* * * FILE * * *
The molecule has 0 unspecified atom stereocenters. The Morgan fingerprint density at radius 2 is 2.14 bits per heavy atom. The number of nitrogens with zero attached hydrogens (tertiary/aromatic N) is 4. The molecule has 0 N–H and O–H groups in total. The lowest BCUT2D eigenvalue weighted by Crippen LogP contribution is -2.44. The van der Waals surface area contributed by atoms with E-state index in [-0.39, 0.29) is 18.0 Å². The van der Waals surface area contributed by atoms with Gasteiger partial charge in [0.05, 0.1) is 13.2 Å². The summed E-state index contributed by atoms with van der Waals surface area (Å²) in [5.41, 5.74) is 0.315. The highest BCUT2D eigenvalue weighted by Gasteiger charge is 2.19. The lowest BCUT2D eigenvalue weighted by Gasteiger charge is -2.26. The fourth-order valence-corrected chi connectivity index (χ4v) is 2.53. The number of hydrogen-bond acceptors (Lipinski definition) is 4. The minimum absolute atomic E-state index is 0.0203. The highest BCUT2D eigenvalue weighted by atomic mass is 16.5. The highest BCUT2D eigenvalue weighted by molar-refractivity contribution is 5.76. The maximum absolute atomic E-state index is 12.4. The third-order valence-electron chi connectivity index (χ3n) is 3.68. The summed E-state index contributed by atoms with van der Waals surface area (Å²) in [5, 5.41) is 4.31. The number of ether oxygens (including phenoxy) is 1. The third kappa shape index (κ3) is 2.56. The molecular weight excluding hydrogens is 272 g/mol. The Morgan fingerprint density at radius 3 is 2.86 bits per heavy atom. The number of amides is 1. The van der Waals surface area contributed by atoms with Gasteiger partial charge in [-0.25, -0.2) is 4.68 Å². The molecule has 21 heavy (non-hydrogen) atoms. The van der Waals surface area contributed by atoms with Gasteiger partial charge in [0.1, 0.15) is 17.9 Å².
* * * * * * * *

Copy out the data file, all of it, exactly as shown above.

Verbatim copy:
The molecule has 0 unspecified atom stereocenters. The Morgan fingerprint density at radius 2 is 2.14 bits per heavy atom. The number of nitrogens with zero attached hydrogens (tertiary/aromatic N) is 4. The molecule has 0 N–H and O–H groups in total. The lowest BCUT2D eigenvalue weighted by Crippen LogP contribution is -2.44. The van der Waals surface area contributed by atoms with E-state index in [-0.39, 0.29) is 18.0 Å². The van der Waals surface area contributed by atoms with Gasteiger partial charge in [0.05, 0.1) is 13.2 Å². The summed E-state index contributed by atoms with van der Waals surface area (Å²) in [5.41, 5.74) is 0.315. The highest BCUT2D eigenvalue weighted by Gasteiger charge is 2.19. The lowest BCUT2D eigenvalue weighted by Gasteiger charge is -2.26. The fourth-order valence-corrected chi connectivity index (χ4v) is 2.53. The number of hydrogen-bond acceptors (Lipinski definition) is 4. The minimum absolute atomic E-state index is 0.0203. The highest BCUT2D eigenvalue weighted by atomic mass is 16.5. The highest BCUT2D eigenvalue weighted by molar-refractivity contribution is 5.76. The maximum absolute atomic E-state index is 12.4. The third-order valence-electron chi connectivity index (χ3n) is 3.68. The summed E-state index contributed by atoms with van der Waals surface area (Å²) in [5, 5.41) is 4.31. The number of ether oxygens (including phenoxy) is 1. The third kappa shape index (κ3) is 2.56. The molecular weight excluding hydrogens is 272 g/mol. The Morgan fingerprint density at radius 3 is 2.86 bits per heavy atom. The number of amides is 1. The van der Waals surface area contributed by atoms with Gasteiger partial charge in [-0.25, -0.2) is 4.68 Å². The molecule has 21 heavy (non-hydrogen) atoms. The van der Waals surface area contributed by atoms with Gasteiger partial charge in [0.1, 0.15) is 17.9 Å².